Recently, there has been a rise in innovative solutions and technologies combating environmental pollution and climate change. As vehicular exhaust is one of the major sources of air pollution, the automobile industry introduced a new technology based on green energy to run vehicles.
Most of the major auto makers have already begun manufacturing electric vehicles (EVs) that use rechargeable batteries instead of fossil fuels. The most significant advantage of EVs is that it minimises pollution and improves air quality in cities. Furthermore, pure electric vehicles do not produce carbon dioxide while driving, significantly reducing air pollution. Compared to other fossil-fuel-based vehicles, they are economical and require little maintenance.
Nepal has also seen a rise in the use of EVs in recent years. Many automobile industries have appointed their distributors and set up showrooms in the country. In the NADA Auto Show held last month, EVs became a centre of attraction and grabbed people’s attention. Automakers and governments worldwide are pressing towards a more sustainable approach to mobility, sustainable development and green economy, and Nepal is gradually following in their footsteps. The then Finance Minister Bishnu Prasad Paudel announced the reduction of greenhouse emissions and turning Nepal into an EV-based mobility economy by 2030. The EV craze seems to be rising, with a demand of around 2,500 cars imported into Nepal in the last fiscal year.
The United Nations General Assembly set the Sustainable Development Goals—17 interrelated global goals designed as “a blueprint for a better and more sustainable future for all”—in 2015, which are to be achieved by 2030. Considering the characteristics of EVs, there are challenges and concerns about ensuring their sustainability. Nevertheless, the governments of France, England, Norway, the Netherlands and India have committed to switching to EVs. To mitigate pollution’s environmental impact, India aims to achieve around 40 percent of its total installed electricity capacity from non-fossil fuel-based energy sources by 2030. A strong boost to clean mobility is essential if India has to reach its SDG goals. Since India has chosen EVs as the way forward for its transport system, its automobile industries have started manufacturing EVs, considering the future demand. Nepal imports vehicles from India and third-world countries; among them, most brands are manufactured or assembled in India. As India is Nepal’s closest neighbour in terms of easy accessibility of goods, it is fit to assume that most of the vehicles arriving in Nepal in future will also be EVs.
Challenges and concerns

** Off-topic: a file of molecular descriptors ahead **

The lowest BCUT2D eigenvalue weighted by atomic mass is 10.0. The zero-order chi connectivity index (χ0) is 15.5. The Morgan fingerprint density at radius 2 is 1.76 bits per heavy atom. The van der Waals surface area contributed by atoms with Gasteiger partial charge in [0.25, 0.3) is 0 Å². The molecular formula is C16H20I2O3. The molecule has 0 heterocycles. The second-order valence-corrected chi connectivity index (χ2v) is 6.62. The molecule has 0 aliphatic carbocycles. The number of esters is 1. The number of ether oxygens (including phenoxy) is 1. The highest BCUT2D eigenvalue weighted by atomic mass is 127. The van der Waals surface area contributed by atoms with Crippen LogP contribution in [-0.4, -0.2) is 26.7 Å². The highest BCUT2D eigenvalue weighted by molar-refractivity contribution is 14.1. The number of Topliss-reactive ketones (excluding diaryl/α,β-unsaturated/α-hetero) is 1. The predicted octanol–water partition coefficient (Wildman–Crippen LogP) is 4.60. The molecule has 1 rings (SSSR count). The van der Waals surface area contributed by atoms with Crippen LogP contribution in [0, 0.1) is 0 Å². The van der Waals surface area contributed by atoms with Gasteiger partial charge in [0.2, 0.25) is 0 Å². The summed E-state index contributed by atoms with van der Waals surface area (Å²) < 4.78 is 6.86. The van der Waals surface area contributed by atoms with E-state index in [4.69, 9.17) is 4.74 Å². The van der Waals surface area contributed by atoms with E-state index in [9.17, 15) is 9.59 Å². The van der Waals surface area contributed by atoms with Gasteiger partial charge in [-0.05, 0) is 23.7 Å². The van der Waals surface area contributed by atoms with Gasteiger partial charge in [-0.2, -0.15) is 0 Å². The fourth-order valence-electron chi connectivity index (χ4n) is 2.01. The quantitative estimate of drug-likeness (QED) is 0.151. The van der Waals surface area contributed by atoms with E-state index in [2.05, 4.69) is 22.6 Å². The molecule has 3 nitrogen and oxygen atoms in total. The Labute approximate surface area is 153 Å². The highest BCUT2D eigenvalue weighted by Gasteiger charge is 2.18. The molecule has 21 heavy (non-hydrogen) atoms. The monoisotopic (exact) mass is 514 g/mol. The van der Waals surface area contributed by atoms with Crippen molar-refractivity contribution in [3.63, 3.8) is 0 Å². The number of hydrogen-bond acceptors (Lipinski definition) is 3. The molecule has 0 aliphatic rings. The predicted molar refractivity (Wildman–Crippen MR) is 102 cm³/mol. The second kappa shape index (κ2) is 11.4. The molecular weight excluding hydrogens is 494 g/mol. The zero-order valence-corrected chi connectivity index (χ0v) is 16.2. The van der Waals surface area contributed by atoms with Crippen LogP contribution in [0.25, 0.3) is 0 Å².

Even though different brands of EVs are running in Nepal, these have mainly reached the affluent population. Besides TATA Tigor, Tiago, Wuling, Theego Henry, and a few others, TATA Nexon, MG, BYD, Hyundai, and Kia are increasingly running on Nepal’s roads. They cost over Rs4 million in Nepal.
The government policy should be clearer and needs to focus on what impact we are looking forward to having. Moreover, moving towards EVs is an ambitious and expensive undertaking. So, the country needs to be financially prepared for such a rapid transformation as it will require a significant amount of investment in the infrastructure, which is necessary for establishing the charging stations and road quality enhancement for electric vehicles. The price of EVs, tax incentives and encouraging bringing them should be considered.
EVs are suitable to some extent for countries like Nepal where a large amount of fossil fuel has to be imported to run the vehicle. For that, Nepal needs to make payments on Indian currency for which the government has to buy Indian currency in exchange for the US dollar. As Nepal is working towards self-reliance on electricity for domestic consumption and has begun its export to India, this would positively impact the growing use of EVs. Big hydropower projects like Arun-III, Budhi Gandaki, and so on are in the development and production process. If things go as planned, Nepal will have abundant electricity in the coming days, making consumption in the domestic market and exporting to India, Bangladesh and other potential markets. Nepal must enhance its electricity consumption capacity and develop a suitable and substantial policy to encourage domestic consumption, regarded as the green energy and backbone of the country’s sustainable development.
Source : The Kathmandu Post